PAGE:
Arthritic Foot Care  

Arthritis is a term that is commonly used to describe joint pain.  The condition itself can occur to anyone of any age, race, or gender, and there are over 100 types of it.  Nevertheless, arthritis is more commonly found in women compared to men, and it is also more prevalent in those who are overweight. The causes of arthritis vary depending on which type of arthritis you have. Osteoarthritis for example, is often caused by injury, while rheumatoid arthritis is caused by a misdirected immune system.

Symptoms

  • Swelling
  • Pain
  • Stiffness
  • Decreased Range of Motion

Arthritic symptoms range in severity, and they may come and go. Some symptoms stay the same for several years but could potentially get worse with time. Severe cases of arthritis can prevent its sufferers from performing daily activities and make walking difficult.

Risk Factors

  • Occupation – Occupations requiring repetitive knee movements have been linked to osteoarthritis
  • Obesity – Excess weight can contribute to osteoarthritis development
  • Infection – Microbial agents can infect the joints and trigger arthritis
  • Joint Injuries – Damage to joints may lead to osteoarthritis
  • Age – Risk increases with age
  • Gender –Most types are more common in women
  • Genetics – Arthritis can be hereditary

If you suspect your arthritis is affecting your feet, it is crucial that you see a podiatrist immediately. Your doctor will be able to address your specific case and help you decide which treatment method is best for you.

If you have any questions, please feel free to contact our offices located in Merrillville, East Chicago, and Munster, IN, . We offer the newest diagnostic and treatment technologies for all your foot care needs.

Read more about How to Care for Your Arthritic Foot
Tuesday, 04 January 2022 00:00

Thermoregulation is the body’s process of maintaining its core internal temperature, which is typically between 98°F and 100°F. Sweating is one of the mechanisms the body uses to cool down because as sweat evaporates it cools the skin, which lowers our internal temperature. Excessive sweating in specific areas of the skin is known as hyperhidrosis, or sometimes is referred to as plantar hyperhidrosis when it occurs in the feet. The specific cause of Hyperhidrosis is unknown, however its possible triggers are believed to include emotions, hormones, physical activity, or brain signals which inaccurately prompt sweat glands to overreact even when it is not necessary for thermoregulation. Sweat that sits stagnant on the skin of the feet can compromise the top layer of skin, making it more susceptible to bacteria which can create odor and even expose the body to more serious bacteria. Podiatrists have a variety of treatment options to help control this embarrassing and uncomfortable condition.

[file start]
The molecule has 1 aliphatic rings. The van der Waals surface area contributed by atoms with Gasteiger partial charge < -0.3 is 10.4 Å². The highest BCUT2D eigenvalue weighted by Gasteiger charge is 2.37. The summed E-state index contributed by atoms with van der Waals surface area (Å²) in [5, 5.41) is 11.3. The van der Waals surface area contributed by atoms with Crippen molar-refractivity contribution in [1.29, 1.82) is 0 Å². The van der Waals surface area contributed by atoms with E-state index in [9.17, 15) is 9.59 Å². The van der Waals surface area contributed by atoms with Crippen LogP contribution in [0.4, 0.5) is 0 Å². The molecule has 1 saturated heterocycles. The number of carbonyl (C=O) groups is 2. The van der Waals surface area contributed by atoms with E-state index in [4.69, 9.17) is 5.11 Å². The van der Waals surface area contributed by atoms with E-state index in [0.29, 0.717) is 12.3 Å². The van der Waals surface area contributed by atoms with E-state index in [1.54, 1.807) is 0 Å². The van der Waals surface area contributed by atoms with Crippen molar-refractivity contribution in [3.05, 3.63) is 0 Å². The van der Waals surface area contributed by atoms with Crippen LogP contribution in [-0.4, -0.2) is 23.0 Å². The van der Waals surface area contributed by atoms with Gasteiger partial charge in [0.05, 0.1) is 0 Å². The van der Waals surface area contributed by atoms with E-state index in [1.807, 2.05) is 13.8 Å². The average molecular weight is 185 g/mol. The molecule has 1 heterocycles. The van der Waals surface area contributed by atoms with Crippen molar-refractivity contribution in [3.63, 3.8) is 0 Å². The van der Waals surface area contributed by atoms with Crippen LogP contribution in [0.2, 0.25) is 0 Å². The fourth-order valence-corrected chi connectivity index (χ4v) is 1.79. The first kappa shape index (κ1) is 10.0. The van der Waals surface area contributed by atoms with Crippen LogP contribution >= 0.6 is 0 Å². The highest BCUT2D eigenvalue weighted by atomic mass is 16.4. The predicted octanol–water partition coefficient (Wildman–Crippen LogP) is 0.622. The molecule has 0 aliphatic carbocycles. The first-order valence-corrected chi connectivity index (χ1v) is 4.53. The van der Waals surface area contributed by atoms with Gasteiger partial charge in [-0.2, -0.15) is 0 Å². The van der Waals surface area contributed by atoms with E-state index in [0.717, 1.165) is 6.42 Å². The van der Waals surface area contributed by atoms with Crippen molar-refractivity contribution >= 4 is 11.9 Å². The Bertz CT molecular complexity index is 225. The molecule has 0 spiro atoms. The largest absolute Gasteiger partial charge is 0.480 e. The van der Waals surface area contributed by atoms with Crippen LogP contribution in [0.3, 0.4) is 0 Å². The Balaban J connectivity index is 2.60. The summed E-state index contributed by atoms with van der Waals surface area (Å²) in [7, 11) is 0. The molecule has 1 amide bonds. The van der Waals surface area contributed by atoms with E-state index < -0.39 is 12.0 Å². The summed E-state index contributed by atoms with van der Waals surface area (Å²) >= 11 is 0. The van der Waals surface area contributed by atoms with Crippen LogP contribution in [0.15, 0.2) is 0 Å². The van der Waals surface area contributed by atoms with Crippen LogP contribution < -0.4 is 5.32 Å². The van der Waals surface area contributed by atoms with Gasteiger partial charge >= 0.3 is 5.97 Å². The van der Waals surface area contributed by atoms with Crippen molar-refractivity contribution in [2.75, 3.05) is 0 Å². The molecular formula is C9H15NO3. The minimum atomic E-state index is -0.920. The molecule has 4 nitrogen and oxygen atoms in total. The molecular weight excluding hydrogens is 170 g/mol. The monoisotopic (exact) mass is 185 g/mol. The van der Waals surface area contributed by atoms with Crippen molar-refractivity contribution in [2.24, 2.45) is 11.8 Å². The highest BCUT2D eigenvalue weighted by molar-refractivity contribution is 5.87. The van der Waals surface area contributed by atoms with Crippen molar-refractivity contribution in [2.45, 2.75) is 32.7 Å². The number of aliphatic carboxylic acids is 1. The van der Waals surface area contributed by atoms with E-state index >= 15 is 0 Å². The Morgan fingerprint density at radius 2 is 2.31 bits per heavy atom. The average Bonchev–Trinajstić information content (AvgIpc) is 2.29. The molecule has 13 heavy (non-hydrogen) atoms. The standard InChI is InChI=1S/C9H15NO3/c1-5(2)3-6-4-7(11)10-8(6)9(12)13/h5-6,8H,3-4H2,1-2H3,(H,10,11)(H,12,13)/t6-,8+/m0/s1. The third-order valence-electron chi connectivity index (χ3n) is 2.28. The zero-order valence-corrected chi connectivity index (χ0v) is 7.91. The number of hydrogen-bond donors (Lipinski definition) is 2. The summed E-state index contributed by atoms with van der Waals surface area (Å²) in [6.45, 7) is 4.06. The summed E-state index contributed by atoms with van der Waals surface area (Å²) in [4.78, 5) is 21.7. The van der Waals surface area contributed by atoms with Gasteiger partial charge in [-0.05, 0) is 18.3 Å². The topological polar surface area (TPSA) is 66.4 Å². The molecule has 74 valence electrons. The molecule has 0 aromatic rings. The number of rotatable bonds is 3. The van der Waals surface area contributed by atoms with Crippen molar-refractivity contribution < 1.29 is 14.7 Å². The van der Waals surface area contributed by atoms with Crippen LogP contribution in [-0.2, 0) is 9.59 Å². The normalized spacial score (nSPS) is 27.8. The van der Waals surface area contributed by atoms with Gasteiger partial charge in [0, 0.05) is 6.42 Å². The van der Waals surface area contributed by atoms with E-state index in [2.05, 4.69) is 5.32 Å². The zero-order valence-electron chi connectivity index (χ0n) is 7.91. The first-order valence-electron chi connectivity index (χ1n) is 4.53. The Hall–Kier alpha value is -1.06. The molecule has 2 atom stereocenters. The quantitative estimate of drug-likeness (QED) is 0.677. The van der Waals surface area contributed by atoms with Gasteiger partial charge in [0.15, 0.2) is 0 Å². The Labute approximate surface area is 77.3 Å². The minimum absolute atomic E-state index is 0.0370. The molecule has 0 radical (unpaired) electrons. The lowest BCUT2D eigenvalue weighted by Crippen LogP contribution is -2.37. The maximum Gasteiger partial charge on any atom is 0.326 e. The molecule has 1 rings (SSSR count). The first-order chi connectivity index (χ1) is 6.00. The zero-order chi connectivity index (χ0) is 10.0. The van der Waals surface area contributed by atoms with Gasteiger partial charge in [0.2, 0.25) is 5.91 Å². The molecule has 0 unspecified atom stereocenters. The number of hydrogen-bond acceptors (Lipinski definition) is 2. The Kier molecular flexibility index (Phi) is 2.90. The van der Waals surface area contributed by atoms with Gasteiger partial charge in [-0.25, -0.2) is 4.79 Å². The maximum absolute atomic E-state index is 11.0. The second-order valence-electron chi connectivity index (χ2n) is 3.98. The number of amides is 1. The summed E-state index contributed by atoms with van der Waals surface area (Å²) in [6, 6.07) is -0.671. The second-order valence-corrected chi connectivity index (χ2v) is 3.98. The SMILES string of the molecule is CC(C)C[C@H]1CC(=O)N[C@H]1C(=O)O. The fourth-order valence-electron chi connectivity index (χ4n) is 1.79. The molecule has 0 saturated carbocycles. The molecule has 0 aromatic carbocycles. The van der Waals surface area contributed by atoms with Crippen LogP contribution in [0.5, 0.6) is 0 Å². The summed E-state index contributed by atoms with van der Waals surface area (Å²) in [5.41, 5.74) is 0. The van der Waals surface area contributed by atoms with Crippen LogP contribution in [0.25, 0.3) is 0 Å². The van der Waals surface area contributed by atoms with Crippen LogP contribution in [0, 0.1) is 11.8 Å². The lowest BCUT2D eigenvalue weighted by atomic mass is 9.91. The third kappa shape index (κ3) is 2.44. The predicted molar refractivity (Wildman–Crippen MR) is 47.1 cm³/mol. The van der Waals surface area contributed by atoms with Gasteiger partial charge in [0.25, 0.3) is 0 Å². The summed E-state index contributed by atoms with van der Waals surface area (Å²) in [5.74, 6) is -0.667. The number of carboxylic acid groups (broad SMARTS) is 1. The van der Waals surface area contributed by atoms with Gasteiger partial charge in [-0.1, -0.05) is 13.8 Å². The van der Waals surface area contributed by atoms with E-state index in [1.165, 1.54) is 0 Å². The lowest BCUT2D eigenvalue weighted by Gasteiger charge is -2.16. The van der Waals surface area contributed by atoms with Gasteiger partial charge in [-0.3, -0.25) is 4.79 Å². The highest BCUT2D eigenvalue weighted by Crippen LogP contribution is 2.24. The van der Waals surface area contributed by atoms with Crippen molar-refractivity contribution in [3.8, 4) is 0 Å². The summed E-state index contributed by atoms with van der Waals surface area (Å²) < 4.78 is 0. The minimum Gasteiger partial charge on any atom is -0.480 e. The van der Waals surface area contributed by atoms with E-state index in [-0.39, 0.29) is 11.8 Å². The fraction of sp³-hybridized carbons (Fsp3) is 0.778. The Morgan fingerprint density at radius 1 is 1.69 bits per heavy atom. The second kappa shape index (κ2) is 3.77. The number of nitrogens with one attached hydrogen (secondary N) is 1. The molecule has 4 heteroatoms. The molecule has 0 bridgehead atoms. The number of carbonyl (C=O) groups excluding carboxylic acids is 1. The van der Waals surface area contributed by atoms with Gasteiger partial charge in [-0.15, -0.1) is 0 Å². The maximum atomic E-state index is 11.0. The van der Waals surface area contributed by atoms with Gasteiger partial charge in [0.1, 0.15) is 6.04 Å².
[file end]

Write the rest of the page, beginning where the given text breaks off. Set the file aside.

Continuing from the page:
If you are suffering from hyperhidrosis contact Ahmad Elsamad, DPM of The Institute of Foot & Ankle Reconstructive Surgery . Our doctor can provide the care you need to attend to all of your foot and ankle needs.

Hyperhidrosis of the Feet

Hyperhidrosis is a rare disorder that can cause people to have excessive sweating of their feet. This can usually occur all on its own without rigorous activity involved. People who suffer from hyperhidrosis may also experience sweaty palms.

Although it is said that sweating is a healthy process meant to cool down the body temperature and to maintain a proper internal temperature, hyperhidrosis may prove to be a huge hindrance on a person’s everyday life.

Plantar hyperhidrosis is considered to be the main form of hyperhidrosis. Secondary hyperhidrosis can refer to sweating that occurs in areas other than the feet or hands and armpits. Often this may be a sign of it being related to another medical condition such as menopause, hyperthyroidism and even Parkinson’s disease.

In order to alleviate this condition, it is important to see your doctor so that they may prescribe the necessary medications so that you can begin to live a normal life again. If this is left untreated, it is said that it will persist throughout an individual’s life.

A last resort approach would be surgery, but it is best to speak with your doctor to find out what may be the best treatment for you.

If you have any questions please feel free to contact our offices located in Merrillville, East Chicago, and Munster, IN, . We offer the newest diagnostic and treatment technologies for all your foot and ankle needs.

Read more about Hyperhidrosis of the Feet